Delivered by Hon. William A. Grimshaw
July 4, 1876 Pittsfield, Pike Co., IL
At a meeting held at the court house in Pittsfield, on the Sixth day of May last, it was determined that the approaching Fourth of July should be celebrated in an appropriate manner, on the Public Square in Pittsfield, by a basket picnic, with addresses, music, and fireworks at night, and the undersigned were appointed a committee to extend an invitation to the entire county to take part in the celebration.
In discharging the duty devolved upon us by the action of the meeting, we respectfully call your attention to the Following resolution, which recently passed the Senate and House of Representatives of the United States, at Washington:
"Be It Resolved, By the Senate and House of Representatives of the United States of America: That it be and is hereby recommended by the Senate and House of Representatives to the people of the several States that they assemble in the several counties and towns on the approaching anniversary of our National Independence, and that they cause to have delivered on such day an historical sketch of said county or town from its formation, and that a copy of said sketch may be filed in print or manuscript in the Clerk's office of said County, and an additional copy in print or manuscript be filed in the office of the Librarian of Congress to the intent that a complete record may be thus obtained of the progress of our institutions during the first centennial of their existence."
In pursuance of the action of Congress the President of the United States and the Governor of this 'State have issued proclamations, requesting the people of each County to meet at suitable places, and celebrate this first Centennial year of our national existence, in the manner in the resolution we have quoted, suggested.
Pike, as the mother of all the counties North and West of the Illinois River, has a history replete with interest, and it will be but discharging a just obligation due to those who shall follow us upon the stage of action, if, while meeting to celebrate the Centennial on the coming Fourth, that history shall be presented in such form as to perpetuate it for the future.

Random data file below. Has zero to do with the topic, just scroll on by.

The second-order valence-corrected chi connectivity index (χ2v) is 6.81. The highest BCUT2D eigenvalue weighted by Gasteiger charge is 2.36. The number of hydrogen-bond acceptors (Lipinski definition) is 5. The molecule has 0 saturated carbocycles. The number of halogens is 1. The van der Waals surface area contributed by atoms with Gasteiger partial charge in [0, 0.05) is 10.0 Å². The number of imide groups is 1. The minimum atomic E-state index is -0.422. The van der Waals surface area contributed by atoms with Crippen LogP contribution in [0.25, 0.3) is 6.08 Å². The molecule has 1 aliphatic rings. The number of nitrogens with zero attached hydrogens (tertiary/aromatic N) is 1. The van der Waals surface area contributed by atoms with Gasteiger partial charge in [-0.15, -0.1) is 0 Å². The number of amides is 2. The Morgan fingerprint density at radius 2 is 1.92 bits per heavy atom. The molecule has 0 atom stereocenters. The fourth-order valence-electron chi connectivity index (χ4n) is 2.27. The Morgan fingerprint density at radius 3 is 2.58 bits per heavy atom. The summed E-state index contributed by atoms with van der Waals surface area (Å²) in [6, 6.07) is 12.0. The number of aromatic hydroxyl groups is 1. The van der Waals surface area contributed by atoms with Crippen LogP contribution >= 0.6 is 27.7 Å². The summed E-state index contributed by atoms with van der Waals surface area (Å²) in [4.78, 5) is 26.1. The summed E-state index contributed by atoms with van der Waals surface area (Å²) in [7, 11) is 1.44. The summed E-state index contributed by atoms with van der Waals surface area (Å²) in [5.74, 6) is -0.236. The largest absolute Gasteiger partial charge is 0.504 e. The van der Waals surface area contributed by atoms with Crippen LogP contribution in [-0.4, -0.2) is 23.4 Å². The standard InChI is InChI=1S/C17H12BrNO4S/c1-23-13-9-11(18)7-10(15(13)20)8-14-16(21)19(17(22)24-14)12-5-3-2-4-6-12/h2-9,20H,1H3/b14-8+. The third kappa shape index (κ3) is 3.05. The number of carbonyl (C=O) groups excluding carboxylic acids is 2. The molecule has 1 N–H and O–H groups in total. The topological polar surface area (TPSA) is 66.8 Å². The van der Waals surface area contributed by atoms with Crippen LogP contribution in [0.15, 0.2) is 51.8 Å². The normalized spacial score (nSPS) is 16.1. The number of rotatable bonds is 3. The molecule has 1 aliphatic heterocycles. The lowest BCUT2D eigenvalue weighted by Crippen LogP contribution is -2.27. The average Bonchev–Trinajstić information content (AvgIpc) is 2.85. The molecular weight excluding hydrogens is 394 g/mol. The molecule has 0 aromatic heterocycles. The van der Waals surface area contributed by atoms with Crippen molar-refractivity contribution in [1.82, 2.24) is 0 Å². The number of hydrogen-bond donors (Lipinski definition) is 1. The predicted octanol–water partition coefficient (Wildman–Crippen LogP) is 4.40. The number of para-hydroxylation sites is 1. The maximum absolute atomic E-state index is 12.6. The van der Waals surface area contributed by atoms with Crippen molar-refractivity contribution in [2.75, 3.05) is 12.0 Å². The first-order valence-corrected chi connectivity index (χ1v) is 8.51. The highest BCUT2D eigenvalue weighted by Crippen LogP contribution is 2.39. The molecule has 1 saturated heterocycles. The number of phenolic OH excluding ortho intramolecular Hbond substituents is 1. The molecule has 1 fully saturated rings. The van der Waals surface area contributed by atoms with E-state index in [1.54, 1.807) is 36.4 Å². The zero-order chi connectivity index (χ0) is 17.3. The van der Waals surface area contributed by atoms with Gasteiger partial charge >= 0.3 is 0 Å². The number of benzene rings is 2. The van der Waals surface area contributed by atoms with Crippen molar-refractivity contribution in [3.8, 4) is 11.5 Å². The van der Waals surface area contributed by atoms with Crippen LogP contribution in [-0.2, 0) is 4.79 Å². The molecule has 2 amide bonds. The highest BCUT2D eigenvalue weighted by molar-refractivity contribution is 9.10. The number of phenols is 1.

In discharging the duties assigned to us let us call your attention to the importance of the day we propose to celebrate. One hundred years ago our forefathers. oppressed by a British Government then ruled by a tyrannous King, conceived the bold idea of forming an independent government for themselves. The principal theory of government up to that time had been that the powers of government were inherent in the ruler, who ruled by divine right, and that the people derived their rights from the government. The founders of our admirable system reversed the whole order of government, and declared that the people were capable of self-government, that all power was inherent in them, and that governments derive all just power from the consent of the governed.
They made the government the creature of the people, and limited it to the exercise of such powers only as should be delegated to it by the people. Under it the rulers and officers are servants of the people. Thus the people are sovereign and rule themselves through officers chosen by them for that purpose.
By the Constitution, which is a delegation of powers to the general government, our people have secured more religious and political liberty than is enjoyed by any other government on earth.
That you fully appreciate the blessings of such a government, and revere the memory of the good and wise men who established and defended it in its infancy, is fully attested by the patriotic devotion with which you defended it when in peril. One hundred years of the practical workings of our government have fully proved the wisdom of its founders.
Though many things have occurred to mar our happiness in our existence as a government, we confidently repeat that today we enjoy the most free, least oppressive, and most perfect system of government of any people on the earth.
In its practical workings there may be and doubtless are defects, not attributable to the system, but to its execution, but the remedy for all such defects is in the hands of the people, whose government it is, and if they do not remedy them they should not complain. All that in needed is virtue, intelligence, and honesty, to make the government all it was destined to he by its founders.